“Durham, a City of the New South”

Born of the railroad and tobacco manufacturing, Durham moved rapidly through phases of urban development, from a whistle stop of fewer than 200 people in 1860 to a New South tobacco boom town by 1880 to a city of substantial institutions and imposing architecture in the early 20th century. Today Durham, now a city of some 250,000 and promoted as “The City of Medicine,” is experiencing another boom period marked by both revitalization of its historic buildings and new construction. In contrast to some North Carolina cities where mixed uses, races, and classes of the 19th century gave way to more and more segregated zones in the 20th century, in Durham much of the sorting out of uses, races, and classes reflected variations in the hilly terrain, with the “better” uses occupying the higher elevations and others often quite nearby on lower ground. By focusing on several neighborhoods as well as factory complexes and university campuses, this tour will explore the rise of the city’s industrial landscape that simultaneously produced company-owned villages, neighborhoods built for a range of white social classes, and stylish African American enclaves. Lunch in the warehouse district will provide an opportunity to visit the city's oldest surviving tobacco warehouse, a ca. 1900 mill village, and a mixed use neighborhood that includes Streamline Art Moderne buildings and the ball park featured in the movie "Bull Durham." Having experienced dramatic changes over the last 70 years, these areas tell a complicated story that intertwines the city's simultaneous striving for civil rights and prosperity. 

Saturday, June 4

Conference Check-In: Durham Convention Center, 8:00 - noon

Continental Breakfast: Durham Convention Center, 7:00 - 9:00 a.m.


8:30 a.m. - 5:00 p.m., Durham Convention Center

There will be two sessions of papers in the morning and two in the afternoon, each with three tracks. An organizational meeting of the graduate student chapter and a historic preservation workshop will be held during the lunch break from noon to 1:30 p.m. (Box lunches may be ordered for $17 for those wishing to attend the lunch meetings. No charge for paper sessions, included in both full and A la carte registration.) See the Conference Papers and Presenters page for the full schedule


Durham Armory, 220 Foster St., 6:30 - 11:00 p.m. 

Dinner of traditional southern fare, VAF awards ceremony, and dancing to live music provided by Mel Melton and the Wicked Mojos with special guest John Dee Holeman. Mel is a nationally recognized blues harpist and Mr. Holeman is a renowned traditional piedmont blues musician still going strong at 86.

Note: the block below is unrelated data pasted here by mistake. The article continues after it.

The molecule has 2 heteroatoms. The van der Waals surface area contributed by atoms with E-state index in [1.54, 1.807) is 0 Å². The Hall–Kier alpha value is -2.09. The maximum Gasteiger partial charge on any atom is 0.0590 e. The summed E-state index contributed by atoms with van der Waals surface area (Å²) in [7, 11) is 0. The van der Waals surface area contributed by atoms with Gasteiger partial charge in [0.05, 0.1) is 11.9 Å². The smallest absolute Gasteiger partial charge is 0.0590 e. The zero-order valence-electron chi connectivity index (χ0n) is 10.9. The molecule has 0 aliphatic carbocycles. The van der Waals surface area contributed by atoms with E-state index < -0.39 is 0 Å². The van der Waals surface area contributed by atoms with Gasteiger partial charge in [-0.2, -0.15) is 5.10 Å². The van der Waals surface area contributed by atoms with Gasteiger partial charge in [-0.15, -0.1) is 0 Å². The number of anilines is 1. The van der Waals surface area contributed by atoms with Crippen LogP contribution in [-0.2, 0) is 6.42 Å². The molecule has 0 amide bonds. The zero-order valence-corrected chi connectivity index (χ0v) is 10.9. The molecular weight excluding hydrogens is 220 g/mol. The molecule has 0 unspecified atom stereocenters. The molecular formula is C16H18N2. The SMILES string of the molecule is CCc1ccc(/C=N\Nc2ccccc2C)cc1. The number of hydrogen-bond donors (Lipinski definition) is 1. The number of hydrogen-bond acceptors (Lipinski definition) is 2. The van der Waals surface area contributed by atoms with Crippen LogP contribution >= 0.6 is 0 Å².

Base registration is not required to register for the banquet. (Cost for a la carte or separately is $70; dinner is included in full registration.)

Sunday, June 5


"The Research Triangle: High-Tech Suburbia in the New South"

This tour departs from the Durham Marriott at 9:30 a.m. and returns at approximately 2:30 p.m. The cost of the tour is $55 and includes lunch and bus transportation. Base registration is not required for this tour.

For many, North Carolina may evoke Mayberry and textile mills, but this tour provides a fresh and different take on the state’s built environment. It offers a rare opportunity to explore a historic example of mid-century modernist architecture, as well as a view into the home life of suburbanites who came to work in North Carolina’s Research Triangle Park (RTP), beginning in the early 1960s. The tour will begin at the Elion-Hitchings Building, a landmark structure built by pharmaceutical firm Burroughs-Wellcome in 1971. The building has been compared to everything from a honeycomb to a spaceship, representing the aesthetic ambitions of the information economy in its infancy. The tour then visits the National Humanities Center before traveling to nearby Parkwood, an award-winning suburb of split-levels and ranch houses founded in 1961 to house RTP workers. We will stop by Parkwood’s original shopping center (now home to a masjid and Islamic school) before exploring several homes inhabited by long-time neighborhood residents. Finally, George Smart of North Carolina Modernist Homes will welcome participants into his striking Parkwood home built in 2010. The tour bus will drop participants at the Raleigh-Durham airport on its way back to the conference hotel.

Tour leaders: Alex Sayf Cummings, Georgia State University; George Smart, North Carolina Modernist Homes

"Behind the Scenes at Old Salem"

This tour is outside the Durham area but being made available for those who weren't able to make the second VAF Conference in 1982! About 80 minute drive due west on Interstate 40 is Old Salem, a restored colonial Moravian Utopian community of about 80 buildings. This year is the 250th anniversary of the founding of Salem, a National Historic Landmark district since 1966. The NHL is currently under review for expansion which may be approved by the time of the tour, and the current approach by the NPS toward eligibility of reconstructions in a museum setting will be discussed. A private tour will be led by Director of Architecture, David Bergstone, through the historic district and into the tour buildings, including some currently under restoration to examine some of the Germanic construction details. This tour will allow access to the non-public spaces not typically available. Lunch is available at two locations in the district, anyone signing up will be provided information to arrange for lunch. The tour will start at 9:30 and go until noon. The cost is $10. Transportation is not provided to the site. Registrants will be provided information to help organize carpools to Salem and returning to the airport or Durham hotel.

© Vernacular Architecture Forum

For more information or questions contact
the conference organizers

Registration closes May 20, 2016
efund Policy: Registration cancellations received before April 30, 2016, will be refunded in full, less a $50 administrative fee.
Cancellations received from April 30, 2016, to May 13, 2016, will be refunded 50 percent.
There will be no refunds after May 13, 2016.